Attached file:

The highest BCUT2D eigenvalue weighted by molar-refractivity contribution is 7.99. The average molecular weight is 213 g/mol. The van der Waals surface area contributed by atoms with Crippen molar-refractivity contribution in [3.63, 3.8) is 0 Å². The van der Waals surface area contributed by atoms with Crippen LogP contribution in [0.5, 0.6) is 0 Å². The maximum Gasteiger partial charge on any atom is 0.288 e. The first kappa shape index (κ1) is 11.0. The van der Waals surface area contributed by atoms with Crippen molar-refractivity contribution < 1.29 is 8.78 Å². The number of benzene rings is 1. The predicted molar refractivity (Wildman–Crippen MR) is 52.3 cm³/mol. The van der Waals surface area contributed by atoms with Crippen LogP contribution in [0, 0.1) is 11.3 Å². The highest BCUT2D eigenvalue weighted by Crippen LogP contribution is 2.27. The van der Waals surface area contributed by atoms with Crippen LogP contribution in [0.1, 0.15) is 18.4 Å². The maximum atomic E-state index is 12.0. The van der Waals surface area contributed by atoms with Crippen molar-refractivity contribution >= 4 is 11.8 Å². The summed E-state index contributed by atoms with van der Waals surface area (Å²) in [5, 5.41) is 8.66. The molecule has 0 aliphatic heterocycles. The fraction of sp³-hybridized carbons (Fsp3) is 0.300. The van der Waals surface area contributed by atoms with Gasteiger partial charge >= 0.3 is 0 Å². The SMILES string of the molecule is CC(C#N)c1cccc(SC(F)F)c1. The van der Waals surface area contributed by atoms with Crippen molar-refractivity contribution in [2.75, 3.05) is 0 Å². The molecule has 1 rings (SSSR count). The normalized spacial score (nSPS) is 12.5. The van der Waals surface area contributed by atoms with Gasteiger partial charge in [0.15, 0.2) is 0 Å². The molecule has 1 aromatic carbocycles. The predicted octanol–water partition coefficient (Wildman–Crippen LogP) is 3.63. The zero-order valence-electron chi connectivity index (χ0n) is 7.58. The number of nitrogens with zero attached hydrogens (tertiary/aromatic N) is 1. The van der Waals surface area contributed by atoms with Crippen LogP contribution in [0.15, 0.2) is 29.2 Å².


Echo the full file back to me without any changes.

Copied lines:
The highest BCUT2D eigenvalue weighted by molar-refractivity contribution is 7.99. The average molecular weight is 213 g/mol. The van der Waals surface area contributed by atoms with Crippen molar-refractivity contribution in [3.63, 3.8) is 0 Å². The van der Waals surface area contributed by atoms with Crippen LogP contribution in [0.5, 0.6) is 0 Å². The maximum Gasteiger partial charge on any atom is 0.288 e. The first kappa shape index (κ1) is 11.0. The van der Waals surface area contributed by atoms with Crippen molar-refractivity contribution < 1.29 is 8.78 Å². The number of benzene rings is 1. The predicted molar refractivity (Wildman–Crippen MR) is 52.3 cm³/mol. The van der Waals surface area contributed by atoms with Crippen LogP contribution in [0, 0.1) is 11.3 Å². The highest BCUT2D eigenvalue weighted by Crippen LogP contribution is 2.27. The van der Waals surface area contributed by atoms with Crippen LogP contribution in [0.1, 0.15) is 18.4 Å². The maximum atomic E-state index is 12.0. The van der Waals surface area contributed by atoms with Crippen molar-refractivity contribution >= 4 is 11.8 Å². The summed E-state index contributed by atoms with van der Waals surface area (Å²) in [5, 5.41) is 8.66. The molecule has 0 aliphatic heterocycles. The fraction of sp³-hybridized carbons (Fsp3) is 0.300. The van der Waals surface area contributed by atoms with Gasteiger partial charge >= 0.3 is 0 Å². The SMILES string of the molecule is CC(C#N)c1cccc(SC(F)F)c1. The van der Waals surface area contributed by atoms with Crippen molar-refractivity contribution in [2.75, 3.05) is 0 Å². The molecule has 1 rings (SSSR count). The normalized spacial score (nSPS) is 12.5. The van der Waals surface area contributed by atoms with Gasteiger partial charge in [0.15, 0.2) is 0 Å². The molecule has 1 aromatic carbocycles. The predicted octanol–water partition coefficient (Wildman–Crippen LogP) is 3.63. The zero-order valence-electron chi connectivity index (χ0n) is 7.58. The number of nitrogens with zero attached hydrogens (tertiary/aromatic N) is 1. The van der Waals surface area contributed by atoms with Crippen LogP contribution in [0.15, 0.2) is 29.2 Å².